and headline writing and many
other jobs.
Trainees work under the jun-
ior editors putting together the
book, thinking of promotional,
stunts and distributing the book.

i

1i

WELCOME

II

U. of

M.

Students

rCANNED HUMOR:

Gargoyle--Campus Neophyte

Gargoyle, the student humor
magazine, is a neophyte among
the student publications of the
University.I
The original Gargoyle was ban-
ned from the campus several
ears ago because of its alleged
obscenity, and the present ver-
sion is only three years old.
Contrasting.tothesubtlety of
the old Gargoyle, the new one
tries to make sure that no one
misses the point. As a former
Gargoyle editor said, "I don't
Shink that sophisticated humor
would go on this campus because
we still have undergraduates. You
could print New Yorkers and you
would not sell any more copies
than Generation (a campus lit-
erary magazine) does. Besides, the
kids here do not know the people
ound who could be satirized."
55 People
About 55 people work on the
Garg business staff, the art staff
and the editorial staff.

MICHIGAN'S Wolverines - Michigan's
famous Marching Band-The Victors-
State Street-The League-The Union

4

--all

are great traditions of a

great

University.

I

GREENE'S CLEANERS is a tradition,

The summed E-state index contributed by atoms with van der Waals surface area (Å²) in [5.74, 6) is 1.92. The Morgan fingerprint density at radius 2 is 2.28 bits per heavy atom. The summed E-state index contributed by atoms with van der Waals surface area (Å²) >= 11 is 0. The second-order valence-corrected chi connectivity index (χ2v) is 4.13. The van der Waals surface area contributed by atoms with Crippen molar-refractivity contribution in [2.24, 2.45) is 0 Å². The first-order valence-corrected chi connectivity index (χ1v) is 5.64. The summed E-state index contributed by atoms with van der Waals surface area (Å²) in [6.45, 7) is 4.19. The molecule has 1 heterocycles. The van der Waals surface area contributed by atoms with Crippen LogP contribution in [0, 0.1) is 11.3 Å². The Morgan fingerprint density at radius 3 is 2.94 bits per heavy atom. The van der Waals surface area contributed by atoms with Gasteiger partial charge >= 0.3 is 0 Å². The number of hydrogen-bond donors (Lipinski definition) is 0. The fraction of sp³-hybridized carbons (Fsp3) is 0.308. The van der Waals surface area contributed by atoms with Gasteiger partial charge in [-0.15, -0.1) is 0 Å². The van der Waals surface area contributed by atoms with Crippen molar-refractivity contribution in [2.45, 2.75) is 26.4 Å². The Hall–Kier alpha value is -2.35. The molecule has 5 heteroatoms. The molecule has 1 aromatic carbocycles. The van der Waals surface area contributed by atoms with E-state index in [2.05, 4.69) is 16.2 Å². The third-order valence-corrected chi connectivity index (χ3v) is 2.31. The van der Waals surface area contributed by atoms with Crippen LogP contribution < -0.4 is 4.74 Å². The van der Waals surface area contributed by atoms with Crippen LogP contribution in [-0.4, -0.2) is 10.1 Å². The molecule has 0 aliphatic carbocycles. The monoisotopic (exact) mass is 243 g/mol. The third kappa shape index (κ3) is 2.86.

tot

o. For
have

Even The Garg Can't Amuse Everybody

forty-one

years GREENE'S CLEANERS

Each age has its social critics.; comes out three or four times a
Standing among Dickens, Norris year from a chaotic office in the"
and Sinclair, is Gargoyle. Or so Student Publications Building
s editors assert. 420 Maynard.
Spoofing the conventions and Last year Garg came out in
products of our time, the Gargoyle forms such as Tyme-the Weekly
The Student Directory,
*Rfets Man'/s spirit

The 1965-66 Student Directory,
scheduled for publication in early
October, has a listing of every
student in the University.
The directory is published
rough the facilities of the
Board in Control of Student Pub-
lications and prepared by the cam-
pus chapter of Alpha Phi Omega,
the national service fraternity.
It contains the name, local and
home address, telephone number
d class of everyone registered
the University. The directory